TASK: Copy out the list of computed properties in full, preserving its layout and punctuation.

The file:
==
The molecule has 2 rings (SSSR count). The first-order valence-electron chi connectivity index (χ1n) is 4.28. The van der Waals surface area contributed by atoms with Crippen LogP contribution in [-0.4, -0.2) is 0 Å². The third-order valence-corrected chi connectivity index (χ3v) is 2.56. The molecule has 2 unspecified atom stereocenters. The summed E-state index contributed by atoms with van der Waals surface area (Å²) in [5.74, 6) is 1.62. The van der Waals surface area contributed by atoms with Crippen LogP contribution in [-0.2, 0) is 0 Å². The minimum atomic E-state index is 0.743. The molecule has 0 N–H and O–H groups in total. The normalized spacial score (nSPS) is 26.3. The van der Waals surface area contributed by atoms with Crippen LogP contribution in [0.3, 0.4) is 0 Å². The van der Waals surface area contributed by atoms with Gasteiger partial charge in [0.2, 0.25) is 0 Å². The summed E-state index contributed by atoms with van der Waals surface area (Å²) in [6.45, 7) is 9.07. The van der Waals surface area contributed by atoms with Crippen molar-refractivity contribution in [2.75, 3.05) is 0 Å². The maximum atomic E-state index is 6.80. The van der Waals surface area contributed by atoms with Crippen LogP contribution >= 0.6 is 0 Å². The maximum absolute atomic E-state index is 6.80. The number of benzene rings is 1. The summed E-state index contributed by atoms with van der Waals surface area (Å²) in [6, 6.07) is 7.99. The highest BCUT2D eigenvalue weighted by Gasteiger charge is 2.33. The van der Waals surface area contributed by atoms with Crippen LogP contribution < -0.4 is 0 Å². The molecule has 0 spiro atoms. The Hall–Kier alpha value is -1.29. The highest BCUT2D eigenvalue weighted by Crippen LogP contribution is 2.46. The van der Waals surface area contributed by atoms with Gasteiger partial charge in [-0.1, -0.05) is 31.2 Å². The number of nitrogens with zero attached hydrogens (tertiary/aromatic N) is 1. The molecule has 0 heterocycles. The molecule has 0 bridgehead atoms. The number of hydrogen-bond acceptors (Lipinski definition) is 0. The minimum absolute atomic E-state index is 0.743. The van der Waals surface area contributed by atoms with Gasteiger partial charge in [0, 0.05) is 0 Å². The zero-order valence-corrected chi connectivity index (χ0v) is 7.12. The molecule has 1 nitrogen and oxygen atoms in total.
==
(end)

The molecule has 2 rings (SSSR count). The first-order valence-electron chi connectivity index (χ1n) is 4.28. The van der Waals surface area contributed by atoms with Crippen LogP contribution in [-0.4, -0.2) is 0 Å². The third-order valence-corrected chi connectivity index (χ3v) is 2.56. The molecule has 2 unspecified atom stereocenters. The summed E-state index contributed by atoms with van der Waals surface area (Å²) in [5.74, 6) is 1.62. The van der Waals surface area contributed by atoms with Crippen LogP contribution in [-0.2, 0) is 0 Å². The minimum atomic E-state index is 0.743. The molecule has 0 N–H and O–H groups in total. The normalized spacial score (nSPS) is 26.3. The van der Waals surface area contributed by atoms with Crippen LogP contribution in [0.3, 0.4) is 0 Å². The van der Waals surface area contributed by atoms with Gasteiger partial charge in [0.2, 0.25) is 0 Å². The summed E-state index contributed by atoms with van der Waals surface area (Å²) in [6.45, 7) is 9.07. The van der Waals surface area contributed by atoms with Crippen molar-refractivity contribution in [2.75, 3.05) is 0 Å². The maximum atomic E-state index is 6.80. The van der Waals surface area contributed by atoms with Crippen LogP contribution >= 0.6 is 0 Å². The maximum absolute atomic E-state index is 6.80. The number of benzene rings is 1. The summed E-state index contributed by atoms with van der Waals surface area (Å²) in [6, 6.07) is 7.99. The highest BCUT2D eigenvalue weighted by Gasteiger charge is 2.33. The van der Waals surface area contributed by atoms with Crippen LogP contribution < -0.4 is 0 Å². The molecule has 0 spiro atoms. The Hall–Kier alpha value is -1.29. The highest BCUT2D eigenvalue weighted by Crippen LogP contribution is 2.46. The van der Waals surface area contributed by atoms with Gasteiger partial charge in [-0.1, -0.05) is 31.2 Å². The number of nitrogens with zero attached hydrogens (tertiary/aromatic N) is 1. The molecule has 0 heterocycles. The molecule has 0 bridgehead atoms. The number of hydrogen-bond acceptors (Lipinski definition) is 0. The minimum absolute atomic E-state index is 0.743. The van der Waals surface area contributed by atoms with Gasteiger partial charge in [0, 0.05) is 0 Å². The zero-order valence-corrected chi connectivity index (χ0v) is 7.12. The molecule has 1 nitrogen and oxygen atoms in total.